Here we go again, presenting something all of us might be uncomfortable with.
In the 1940s, psychologists Kenneth and Mamie Clark designed and conducted a series of experiments known colloquially as “the doll tests” to study the psychological effects of segregation on African-American children.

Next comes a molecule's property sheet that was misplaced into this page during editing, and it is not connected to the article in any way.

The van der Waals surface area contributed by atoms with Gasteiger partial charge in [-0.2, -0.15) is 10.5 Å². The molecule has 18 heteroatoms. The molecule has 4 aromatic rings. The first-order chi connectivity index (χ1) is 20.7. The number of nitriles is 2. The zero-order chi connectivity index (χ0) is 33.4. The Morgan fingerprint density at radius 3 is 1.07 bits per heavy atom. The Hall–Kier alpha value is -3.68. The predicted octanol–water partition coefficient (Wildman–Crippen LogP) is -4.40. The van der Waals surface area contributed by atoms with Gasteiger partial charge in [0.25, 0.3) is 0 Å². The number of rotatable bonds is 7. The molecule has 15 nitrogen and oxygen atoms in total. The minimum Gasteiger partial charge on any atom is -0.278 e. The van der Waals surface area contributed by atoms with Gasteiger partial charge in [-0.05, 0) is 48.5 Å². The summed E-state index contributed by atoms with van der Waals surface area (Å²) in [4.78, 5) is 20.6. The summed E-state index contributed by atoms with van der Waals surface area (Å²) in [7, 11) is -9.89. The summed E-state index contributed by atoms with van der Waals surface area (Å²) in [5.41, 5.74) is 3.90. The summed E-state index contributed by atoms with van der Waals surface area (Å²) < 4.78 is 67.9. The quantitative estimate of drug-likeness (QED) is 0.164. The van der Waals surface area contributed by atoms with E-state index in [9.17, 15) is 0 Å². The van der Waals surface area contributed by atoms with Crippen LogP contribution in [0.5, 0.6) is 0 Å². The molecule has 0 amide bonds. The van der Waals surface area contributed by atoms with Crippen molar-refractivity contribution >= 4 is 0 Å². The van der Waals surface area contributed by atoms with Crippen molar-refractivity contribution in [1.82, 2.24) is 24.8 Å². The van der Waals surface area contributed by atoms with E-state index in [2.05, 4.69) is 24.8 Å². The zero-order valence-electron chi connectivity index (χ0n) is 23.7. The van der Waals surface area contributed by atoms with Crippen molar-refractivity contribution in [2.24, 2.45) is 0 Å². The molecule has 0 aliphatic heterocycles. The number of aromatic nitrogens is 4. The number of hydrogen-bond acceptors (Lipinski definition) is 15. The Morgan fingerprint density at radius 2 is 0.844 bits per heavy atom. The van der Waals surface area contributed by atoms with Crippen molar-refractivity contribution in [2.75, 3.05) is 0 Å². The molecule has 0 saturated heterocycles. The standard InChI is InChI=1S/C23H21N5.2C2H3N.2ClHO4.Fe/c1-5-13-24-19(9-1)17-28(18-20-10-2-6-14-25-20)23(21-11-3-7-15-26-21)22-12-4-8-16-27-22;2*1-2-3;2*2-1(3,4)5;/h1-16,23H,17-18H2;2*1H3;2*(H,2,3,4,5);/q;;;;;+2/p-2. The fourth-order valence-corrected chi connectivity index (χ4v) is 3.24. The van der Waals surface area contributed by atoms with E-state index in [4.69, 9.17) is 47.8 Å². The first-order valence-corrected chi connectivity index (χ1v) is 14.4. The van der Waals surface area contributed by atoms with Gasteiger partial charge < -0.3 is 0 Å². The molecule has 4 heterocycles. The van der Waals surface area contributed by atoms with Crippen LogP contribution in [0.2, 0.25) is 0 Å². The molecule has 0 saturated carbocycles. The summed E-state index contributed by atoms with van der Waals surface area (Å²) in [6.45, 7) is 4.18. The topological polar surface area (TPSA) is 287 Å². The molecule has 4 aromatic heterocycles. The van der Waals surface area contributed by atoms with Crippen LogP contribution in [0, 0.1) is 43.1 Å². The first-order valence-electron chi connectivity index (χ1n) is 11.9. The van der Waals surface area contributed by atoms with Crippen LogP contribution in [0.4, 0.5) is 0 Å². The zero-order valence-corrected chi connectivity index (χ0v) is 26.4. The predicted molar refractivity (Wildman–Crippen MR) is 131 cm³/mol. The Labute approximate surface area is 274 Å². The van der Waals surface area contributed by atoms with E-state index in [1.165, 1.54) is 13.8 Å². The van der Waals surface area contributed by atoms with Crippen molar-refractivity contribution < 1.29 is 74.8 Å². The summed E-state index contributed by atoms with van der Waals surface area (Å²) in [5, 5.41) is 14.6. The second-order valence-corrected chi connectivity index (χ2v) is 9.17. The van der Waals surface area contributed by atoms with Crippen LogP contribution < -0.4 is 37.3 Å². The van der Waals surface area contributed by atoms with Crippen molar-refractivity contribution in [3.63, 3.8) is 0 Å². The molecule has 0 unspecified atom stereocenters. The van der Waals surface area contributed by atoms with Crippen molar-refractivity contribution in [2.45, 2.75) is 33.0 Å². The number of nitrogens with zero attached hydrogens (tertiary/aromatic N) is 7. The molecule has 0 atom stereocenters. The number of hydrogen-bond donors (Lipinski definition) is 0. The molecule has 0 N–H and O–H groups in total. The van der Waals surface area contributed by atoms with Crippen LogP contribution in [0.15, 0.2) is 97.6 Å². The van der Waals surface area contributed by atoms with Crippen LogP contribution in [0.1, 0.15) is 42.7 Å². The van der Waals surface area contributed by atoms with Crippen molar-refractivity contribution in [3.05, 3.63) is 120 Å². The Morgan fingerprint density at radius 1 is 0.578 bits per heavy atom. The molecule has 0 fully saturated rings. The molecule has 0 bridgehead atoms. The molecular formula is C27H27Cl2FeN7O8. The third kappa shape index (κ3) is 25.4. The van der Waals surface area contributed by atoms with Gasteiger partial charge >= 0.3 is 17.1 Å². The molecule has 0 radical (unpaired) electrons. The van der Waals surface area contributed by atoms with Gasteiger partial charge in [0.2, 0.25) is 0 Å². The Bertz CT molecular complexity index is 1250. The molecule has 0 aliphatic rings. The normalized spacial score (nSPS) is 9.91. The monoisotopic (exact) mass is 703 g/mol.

Drs. Clark used four dolls, identical except for color, to test children’s racial perceptions. Their subjects, children between the ages of three to seven, were asked to identify both the race of the dolls and which color doll they prefer. A majority of the children preferred the white doll and assigned positive characteristics to it. The Clarks concluded that “prejudice, discrimination, and segregation” created a feeling of inferiority among African-American children and damaged their self-esteem.